Colorado State Becomes the First American University to Accept MOOCs for Credit

(Guest Post by Matthew Ladner)

Udasity and EdX have set up a system for proctored final exams for their Massive Open Online Courses. The NYT reports that Colorado State University has become the first institution to accept such a proctored courses for university credit.  The NYT reports that several European universities have already done so. Given that hundreds of thousands of people are taking MOOCs, expect more to follow.

Kevin Carey turned in an interesting report on the Silicon Valley higher-ed tech revolution for Washington Monthly.

Time to switch back to you, K-12 brain…

I’m starting to wonder whether the K-12 Reactionary and the Higher-Ed Revolutionary voices can continue to coexist peacefully inside Carey’s head, but I digress. Massive Open Online Courses are going to productively disrupt both higher education and K-12 while putting a great education at the fingertips of billions.

 

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5 Responses to Colorado State Becomes the First American University to Accept MOOCs for Credit

  1. Greg Forster says:

    WRT Kevin Carey’s internal contradictions: Never underestimate the extent to which people can go on forever assuming, in the teeth of all evidence to the contrary, that the laws that apply to all other human social behavior and institutions don’t apply to K-12.

    Just think of the vast cognitive dissonance this takes. If we could only harness that power! Our energy problems would be gone forever.

  2. allen says:

    I’m wondering at the motivations.

    It’s not at all clear what’s in it for higher ed to embrace techno-education.

    In an earlier time, before government subsidies overwhelmed the higher education market, the efficiency advantages of online education would have been more usefull since they would have unburdened the college’s budget of the need to deal with lots of freshmen many of whom would wash out. Now though those unfortunates are a pipeline to lots of money which would go away if they didn’t enroll in those entry-level classes.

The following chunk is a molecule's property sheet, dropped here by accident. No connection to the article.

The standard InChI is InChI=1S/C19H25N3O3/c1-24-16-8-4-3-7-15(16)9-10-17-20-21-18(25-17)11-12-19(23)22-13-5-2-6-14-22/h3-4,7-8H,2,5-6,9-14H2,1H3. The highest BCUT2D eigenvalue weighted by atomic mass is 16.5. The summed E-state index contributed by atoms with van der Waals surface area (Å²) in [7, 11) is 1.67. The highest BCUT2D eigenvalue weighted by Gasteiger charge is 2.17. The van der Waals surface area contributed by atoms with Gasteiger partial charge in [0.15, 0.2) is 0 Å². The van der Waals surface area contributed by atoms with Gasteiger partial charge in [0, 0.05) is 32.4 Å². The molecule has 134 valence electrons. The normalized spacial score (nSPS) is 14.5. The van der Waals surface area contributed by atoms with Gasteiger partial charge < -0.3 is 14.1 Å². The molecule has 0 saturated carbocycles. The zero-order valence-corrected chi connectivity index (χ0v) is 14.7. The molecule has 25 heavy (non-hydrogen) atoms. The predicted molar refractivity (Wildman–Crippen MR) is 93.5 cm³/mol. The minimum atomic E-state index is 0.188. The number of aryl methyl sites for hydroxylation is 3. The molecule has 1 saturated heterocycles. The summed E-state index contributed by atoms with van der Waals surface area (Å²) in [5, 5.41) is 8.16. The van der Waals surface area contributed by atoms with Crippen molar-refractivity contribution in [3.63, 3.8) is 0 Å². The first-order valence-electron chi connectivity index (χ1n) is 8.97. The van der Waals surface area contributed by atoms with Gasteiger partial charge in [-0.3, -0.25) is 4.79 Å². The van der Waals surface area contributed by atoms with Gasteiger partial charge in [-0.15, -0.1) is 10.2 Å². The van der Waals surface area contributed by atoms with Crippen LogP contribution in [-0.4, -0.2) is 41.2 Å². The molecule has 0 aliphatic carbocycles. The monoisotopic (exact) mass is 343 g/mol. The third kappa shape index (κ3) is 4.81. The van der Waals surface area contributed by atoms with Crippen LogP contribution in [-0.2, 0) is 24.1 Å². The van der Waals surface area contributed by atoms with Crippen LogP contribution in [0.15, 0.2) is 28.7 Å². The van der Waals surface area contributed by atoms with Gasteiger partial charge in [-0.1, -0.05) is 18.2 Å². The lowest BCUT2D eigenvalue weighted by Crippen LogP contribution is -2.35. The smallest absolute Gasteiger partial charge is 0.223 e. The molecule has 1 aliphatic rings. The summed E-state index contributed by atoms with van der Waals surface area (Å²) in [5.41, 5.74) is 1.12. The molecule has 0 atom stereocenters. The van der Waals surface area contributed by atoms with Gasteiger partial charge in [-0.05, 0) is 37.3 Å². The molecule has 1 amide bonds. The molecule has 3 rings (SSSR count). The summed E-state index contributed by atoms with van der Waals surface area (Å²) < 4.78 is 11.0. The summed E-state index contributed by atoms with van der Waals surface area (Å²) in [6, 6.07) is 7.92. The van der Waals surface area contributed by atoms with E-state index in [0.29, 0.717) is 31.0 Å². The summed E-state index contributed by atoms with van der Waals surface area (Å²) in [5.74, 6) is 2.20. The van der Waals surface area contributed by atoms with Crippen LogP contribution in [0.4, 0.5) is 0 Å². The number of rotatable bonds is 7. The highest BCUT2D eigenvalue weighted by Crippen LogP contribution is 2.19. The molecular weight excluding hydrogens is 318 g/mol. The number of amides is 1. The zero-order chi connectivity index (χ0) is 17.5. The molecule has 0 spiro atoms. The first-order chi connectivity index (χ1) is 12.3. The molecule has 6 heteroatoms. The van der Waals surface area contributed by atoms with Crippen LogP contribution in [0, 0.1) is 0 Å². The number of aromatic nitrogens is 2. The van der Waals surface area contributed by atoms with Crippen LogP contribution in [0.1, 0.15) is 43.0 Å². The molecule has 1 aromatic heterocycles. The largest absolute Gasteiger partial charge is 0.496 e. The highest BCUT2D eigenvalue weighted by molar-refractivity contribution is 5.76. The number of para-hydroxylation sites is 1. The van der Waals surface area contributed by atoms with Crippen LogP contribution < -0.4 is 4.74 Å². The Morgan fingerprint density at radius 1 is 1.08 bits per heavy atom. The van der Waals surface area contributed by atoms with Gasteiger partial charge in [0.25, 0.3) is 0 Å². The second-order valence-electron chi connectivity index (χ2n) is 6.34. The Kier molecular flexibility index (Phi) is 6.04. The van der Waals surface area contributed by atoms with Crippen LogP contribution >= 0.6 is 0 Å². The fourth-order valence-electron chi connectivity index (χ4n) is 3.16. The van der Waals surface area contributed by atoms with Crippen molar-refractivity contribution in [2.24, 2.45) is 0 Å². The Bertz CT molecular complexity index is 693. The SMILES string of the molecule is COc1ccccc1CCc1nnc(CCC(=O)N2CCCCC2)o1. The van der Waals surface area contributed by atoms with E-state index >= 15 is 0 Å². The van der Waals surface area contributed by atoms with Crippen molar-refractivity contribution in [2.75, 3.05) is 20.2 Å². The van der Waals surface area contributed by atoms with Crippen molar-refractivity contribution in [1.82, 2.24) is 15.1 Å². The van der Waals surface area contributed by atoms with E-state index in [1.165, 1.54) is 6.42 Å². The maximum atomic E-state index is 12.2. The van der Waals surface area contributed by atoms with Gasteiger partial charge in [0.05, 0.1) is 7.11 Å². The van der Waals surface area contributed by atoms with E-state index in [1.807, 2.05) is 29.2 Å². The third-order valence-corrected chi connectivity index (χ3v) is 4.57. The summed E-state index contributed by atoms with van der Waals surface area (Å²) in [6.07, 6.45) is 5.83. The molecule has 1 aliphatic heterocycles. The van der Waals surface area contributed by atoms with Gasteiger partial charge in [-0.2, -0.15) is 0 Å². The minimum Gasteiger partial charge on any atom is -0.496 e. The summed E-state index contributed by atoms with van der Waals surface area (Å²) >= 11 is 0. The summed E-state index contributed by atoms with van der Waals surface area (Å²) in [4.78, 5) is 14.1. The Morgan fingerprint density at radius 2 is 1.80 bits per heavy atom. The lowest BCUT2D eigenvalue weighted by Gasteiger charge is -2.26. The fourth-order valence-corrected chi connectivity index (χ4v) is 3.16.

• Greg Forster says:

      But will that last forever? The people who see the bursting of the bubble coming and get out in front of it are going to end up a lot better off than those who think the taxpayer well is bottomless.

      • allen says:

        I think a better term’s got to be devised for the coming comeuppance of higher education. What’ll occur, whatever that is, isn’t going to be a bubble in the classis South-Sea-Dutch-Tulip sense. It’s just a different situation.

        No one’s going to be selling their overpriced degree to someone who hopes to turn it around at an even higher price so there’s not going to be the sort of postive feedback collapse in value that’s the hallmark of a speculative bubble.

        Not that I’m disagreeing with the premise of a collapse in the value of a brick-and-mortar degree, at least at the underclassman level. I think that’s clearly in the bag. But a degree isn’t just about acquiring knowledge. It’s also a signal that you’ve got the intelligence, tenacity and focus to get a degree which might be an indication that you can put those traits in the service of an employer. What will on-line degrees offer to serve that function?

  3. Matthew Ladner says:

    I don’t see any realistic way for higher ed to resist these changes. Hundreds of thousands of people are already taking MOOCs and the third party final exams solves the last big obstacle. Even if American universities fabricated some lame justification for not accepting the results, it would simply lead to a steady increase in Americans enrolling in European universities.

    Colorado State made a rational decision that will advantage them relative to tortoise institutions. Others will have to follow.

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